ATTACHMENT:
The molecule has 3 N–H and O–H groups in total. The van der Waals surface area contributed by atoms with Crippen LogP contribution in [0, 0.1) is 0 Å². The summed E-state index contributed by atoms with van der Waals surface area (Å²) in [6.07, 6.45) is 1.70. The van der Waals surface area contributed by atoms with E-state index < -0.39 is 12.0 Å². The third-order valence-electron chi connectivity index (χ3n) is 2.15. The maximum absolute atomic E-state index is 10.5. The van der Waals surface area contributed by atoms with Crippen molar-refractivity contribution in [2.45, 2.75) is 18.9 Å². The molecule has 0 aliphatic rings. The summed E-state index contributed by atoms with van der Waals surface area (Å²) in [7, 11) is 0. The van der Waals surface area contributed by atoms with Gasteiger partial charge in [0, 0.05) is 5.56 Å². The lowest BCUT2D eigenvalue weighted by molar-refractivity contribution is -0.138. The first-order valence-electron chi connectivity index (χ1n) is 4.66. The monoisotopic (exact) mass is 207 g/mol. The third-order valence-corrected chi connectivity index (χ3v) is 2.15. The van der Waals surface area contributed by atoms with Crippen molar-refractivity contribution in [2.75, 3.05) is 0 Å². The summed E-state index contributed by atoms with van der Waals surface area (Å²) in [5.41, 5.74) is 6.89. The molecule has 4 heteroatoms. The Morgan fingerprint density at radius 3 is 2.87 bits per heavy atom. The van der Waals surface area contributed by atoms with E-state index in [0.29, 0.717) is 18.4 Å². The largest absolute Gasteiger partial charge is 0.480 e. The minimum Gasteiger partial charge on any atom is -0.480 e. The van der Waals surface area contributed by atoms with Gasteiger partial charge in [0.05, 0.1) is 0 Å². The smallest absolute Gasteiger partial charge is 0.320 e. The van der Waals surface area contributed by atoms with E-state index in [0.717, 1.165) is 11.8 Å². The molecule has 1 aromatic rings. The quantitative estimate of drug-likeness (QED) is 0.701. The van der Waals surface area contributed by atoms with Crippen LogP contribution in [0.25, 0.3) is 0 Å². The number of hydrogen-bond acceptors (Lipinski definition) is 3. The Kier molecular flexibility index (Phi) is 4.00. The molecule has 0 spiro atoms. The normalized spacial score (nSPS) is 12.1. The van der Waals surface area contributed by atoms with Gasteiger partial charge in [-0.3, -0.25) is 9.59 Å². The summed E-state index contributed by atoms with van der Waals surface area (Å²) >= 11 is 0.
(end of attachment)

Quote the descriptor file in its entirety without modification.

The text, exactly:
The molecule has 3 N–H and O–H groups in total. The van der Waals surface area contributed by atoms with Crippen LogP contribution in [0, 0.1) is 0 Å². The summed E-state index contributed by atoms with van der Waals surface area (Å²) in [6.07, 6.45) is 1.70. The van der Waals surface area contributed by atoms with E-state index < -0.39 is 12.0 Å². The third-order valence-electron chi connectivity index (χ3n) is 2.15. The maximum absolute atomic E-state index is 10.5. The van der Waals surface area contributed by atoms with Crippen molar-refractivity contribution in [2.45, 2.75) is 18.9 Å². The molecule has 0 aliphatic rings. The summed E-state index contributed by atoms with van der Waals surface area (Å²) in [7, 11) is 0. The van der Waals surface area contributed by atoms with Gasteiger partial charge in [0, 0.05) is 5.56 Å². The lowest BCUT2D eigenvalue weighted by molar-refractivity contribution is -0.138. The first-order valence-electron chi connectivity index (χ1n) is 4.66. The monoisotopic (exact) mass is 207 g/mol. The third-order valence-corrected chi connectivity index (χ3v) is 2.15. The van der Waals surface area contributed by atoms with Crippen molar-refractivity contribution in [2.75, 3.05) is 0 Å². The summed E-state index contributed by atoms with van der Waals surface area (Å²) in [5.41, 5.74) is 6.89. The molecule has 4 heteroatoms. The Morgan fingerprint density at radius 3 is 2.87 bits per heavy atom. The van der Waals surface area contributed by atoms with E-state index in [0.29, 0.717) is 18.4 Å². The largest absolute Gasteiger partial charge is 0.480 e. The minimum Gasteiger partial charge on any atom is -0.480 e. The van der Waals surface area contributed by atoms with Gasteiger partial charge in [0.05, 0.1) is 0 Å². The smallest absolute Gasteiger partial charge is 0.320 e. The van der Waals surface area contributed by atoms with E-state index in [0.717, 1.165) is 11.8 Å². The molecule has 1 aromatic rings. The quantitative estimate of drug-likeness (QED) is 0.701. The van der Waals surface area contributed by atoms with Crippen LogP contribution in [0.25, 0.3) is 0 Å². The number of hydrogen-bond acceptors (Lipinski definition) is 3. The Kier molecular flexibility index (Phi) is 4.00. The molecule has 0 spiro atoms. The normalized spacial score (nSPS) is 12.1. The van der Waals surface area contributed by atoms with Gasteiger partial charge in [-0.3, -0.25) is 9.59 Å². The summed E-state index contributed by atoms with van der Waals surface area (Å²) >= 11 is 0.